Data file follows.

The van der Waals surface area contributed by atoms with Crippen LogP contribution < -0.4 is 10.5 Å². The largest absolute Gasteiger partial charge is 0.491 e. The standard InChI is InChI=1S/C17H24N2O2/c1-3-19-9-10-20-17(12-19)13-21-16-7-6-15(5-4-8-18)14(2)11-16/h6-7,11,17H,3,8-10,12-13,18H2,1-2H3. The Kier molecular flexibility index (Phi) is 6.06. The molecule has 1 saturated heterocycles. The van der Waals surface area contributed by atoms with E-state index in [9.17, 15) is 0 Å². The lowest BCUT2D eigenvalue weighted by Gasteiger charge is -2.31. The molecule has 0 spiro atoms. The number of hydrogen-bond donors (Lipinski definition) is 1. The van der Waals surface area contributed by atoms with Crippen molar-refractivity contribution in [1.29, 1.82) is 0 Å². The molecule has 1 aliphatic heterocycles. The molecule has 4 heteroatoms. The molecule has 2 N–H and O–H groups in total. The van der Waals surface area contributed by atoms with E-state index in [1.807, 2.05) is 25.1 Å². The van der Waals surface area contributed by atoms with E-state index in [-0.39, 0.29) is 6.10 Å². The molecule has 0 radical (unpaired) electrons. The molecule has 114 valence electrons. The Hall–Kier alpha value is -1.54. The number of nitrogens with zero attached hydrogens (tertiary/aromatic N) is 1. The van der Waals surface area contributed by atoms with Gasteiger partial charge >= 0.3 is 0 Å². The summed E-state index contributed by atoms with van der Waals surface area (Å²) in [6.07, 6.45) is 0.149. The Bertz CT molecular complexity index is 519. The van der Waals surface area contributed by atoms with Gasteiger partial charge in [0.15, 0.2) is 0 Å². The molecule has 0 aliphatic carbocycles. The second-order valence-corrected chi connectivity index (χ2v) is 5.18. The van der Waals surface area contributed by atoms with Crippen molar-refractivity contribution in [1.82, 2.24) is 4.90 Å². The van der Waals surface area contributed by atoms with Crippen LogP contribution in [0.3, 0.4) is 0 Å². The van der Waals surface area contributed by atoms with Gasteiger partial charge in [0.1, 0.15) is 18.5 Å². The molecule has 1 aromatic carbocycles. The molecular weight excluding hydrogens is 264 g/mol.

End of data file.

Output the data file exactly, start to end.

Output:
The van der Waals surface area contributed by atoms with Crippen LogP contribution < -0.4 is 10.5 Å². The largest absolute Gasteiger partial charge is 0.491 e. The standard InChI is InChI=1S/C17H24N2O2/c1-3-19-9-10-20-17(12-19)13-21-16-7-6-15(5-4-8-18)14(2)11-16/h6-7,11,17H,3,8-10,12-13,18H2,1-2H3. The Kier molecular flexibility index (Phi) is 6.06. The molecule has 1 saturated heterocycles. The van der Waals surface area contributed by atoms with E-state index in [9.17, 15) is 0 Å². The lowest BCUT2D eigenvalue weighted by Gasteiger charge is -2.31. The molecule has 0 spiro atoms. The number of hydrogen-bond donors (Lipinski definition) is 1. The van der Waals surface area contributed by atoms with Crippen molar-refractivity contribution in [1.29, 1.82) is 0 Å². The molecule has 1 aliphatic heterocycles. The molecule has 4 heteroatoms. The molecule has 2 N–H and O–H groups in total. The van der Waals surface area contributed by atoms with E-state index in [1.807, 2.05) is 25.1 Å². The van der Waals surface area contributed by atoms with E-state index in [-0.39, 0.29) is 6.10 Å². The molecule has 0 radical (unpaired) electrons. The molecule has 114 valence electrons. The Hall–Kier alpha value is -1.54. The number of nitrogens with zero attached hydrogens (tertiary/aromatic N) is 1. The van der Waals surface area contributed by atoms with Gasteiger partial charge >= 0.3 is 0 Å². The summed E-state index contributed by atoms with van der Waals surface area (Å²) in [6.07, 6.45) is 0.149. The Bertz CT molecular complexity index is 519. The van der Waals surface area contributed by atoms with Gasteiger partial charge in [0.15, 0.2) is 0 Å². The molecule has 0 aliphatic carbocycles. The second-order valence-corrected chi connectivity index (χ2v) is 5.18. The van der Waals surface area contributed by atoms with Crippen molar-refractivity contribution in [1.82, 2.24) is 4.90 Å². The van der Waals surface area contributed by atoms with Crippen LogP contribution in [0.3, 0.4) is 0 Å². The van der Waals surface area contributed by atoms with Gasteiger partial charge in [0.1, 0.15) is 18.5 Å². The molecule has 1 aromatic carbocycles. The molecular weight excluding hydrogens is 264 g/mol.